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Acoustic Correlates of Emphatic Stress in Tulu: A Preliminary Study

DOI: 10.5923/j.linguistics.20120103.02

Keywords: Stress, Fundamental Frequency, Intensity, Duration

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Abstract:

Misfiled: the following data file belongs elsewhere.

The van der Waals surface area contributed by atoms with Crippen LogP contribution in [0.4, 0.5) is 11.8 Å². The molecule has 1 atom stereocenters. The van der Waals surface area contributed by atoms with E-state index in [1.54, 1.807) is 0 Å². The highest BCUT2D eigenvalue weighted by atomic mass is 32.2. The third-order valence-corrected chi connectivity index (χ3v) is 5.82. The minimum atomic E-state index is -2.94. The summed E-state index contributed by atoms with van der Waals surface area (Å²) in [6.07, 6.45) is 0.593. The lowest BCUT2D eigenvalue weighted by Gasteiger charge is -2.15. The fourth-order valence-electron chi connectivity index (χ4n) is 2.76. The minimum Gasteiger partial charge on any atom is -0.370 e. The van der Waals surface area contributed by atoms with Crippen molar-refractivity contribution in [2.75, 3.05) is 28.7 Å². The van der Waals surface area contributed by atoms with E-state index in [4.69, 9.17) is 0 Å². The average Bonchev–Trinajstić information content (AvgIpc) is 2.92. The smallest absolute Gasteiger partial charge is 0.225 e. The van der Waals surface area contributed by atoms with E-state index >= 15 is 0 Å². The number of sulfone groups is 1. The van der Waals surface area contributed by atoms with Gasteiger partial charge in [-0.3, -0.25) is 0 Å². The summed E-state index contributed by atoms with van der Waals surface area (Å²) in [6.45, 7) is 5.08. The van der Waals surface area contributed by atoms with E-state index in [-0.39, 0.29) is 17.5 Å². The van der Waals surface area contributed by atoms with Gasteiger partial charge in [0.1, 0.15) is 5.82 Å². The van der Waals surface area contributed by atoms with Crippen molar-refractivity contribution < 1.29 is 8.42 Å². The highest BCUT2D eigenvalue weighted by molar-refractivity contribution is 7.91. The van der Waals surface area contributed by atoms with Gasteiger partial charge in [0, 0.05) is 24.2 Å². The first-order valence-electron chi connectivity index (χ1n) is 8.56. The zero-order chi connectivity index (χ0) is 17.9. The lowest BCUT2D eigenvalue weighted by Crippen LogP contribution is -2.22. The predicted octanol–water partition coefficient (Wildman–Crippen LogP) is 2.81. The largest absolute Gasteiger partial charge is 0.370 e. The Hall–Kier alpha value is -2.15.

Stress is an extra effort given on a syllable/word/phrase to emphasize special meaning. The acoustic cues for stress include increased fundamental frequency, amplitude, duration and vowel quality. These cues vary depending upon the structure of languages. The acoustic correlates of emphatic stress in Tulu language are not well understood. Hence the aim of the present study was to investigate the acoustic correlates of emphatic stress in Tulu language. A total of 20 female native speakers of Tulu language within the age range of 18-25 years were selected for the study. Ten bisyllabic words consisting of an adjective and a verb were chosen. The subjects were asked to read the two word phrases with and without stress on the adjectives, to note the variations in stressed and unstressed conditions. The peak fundamental frequency (f0), peak intensity (dB) and duration (msec) were extracted from the adjectives of ten phrases using the praat software. Paired t test was employed to note the significance of difference between the stressed and unstressed conditions. Statistical analysis revealed significant increase in word duration and peak intensity in stressed conditions. It can be concluded that the Tulu speakers use duration and intensity as a cue to indicate emphatic stress. Additional research is warranted to confirm these findings, using larger population and by controlling the variables that affect the acoustic cues for stress in Tulu language.

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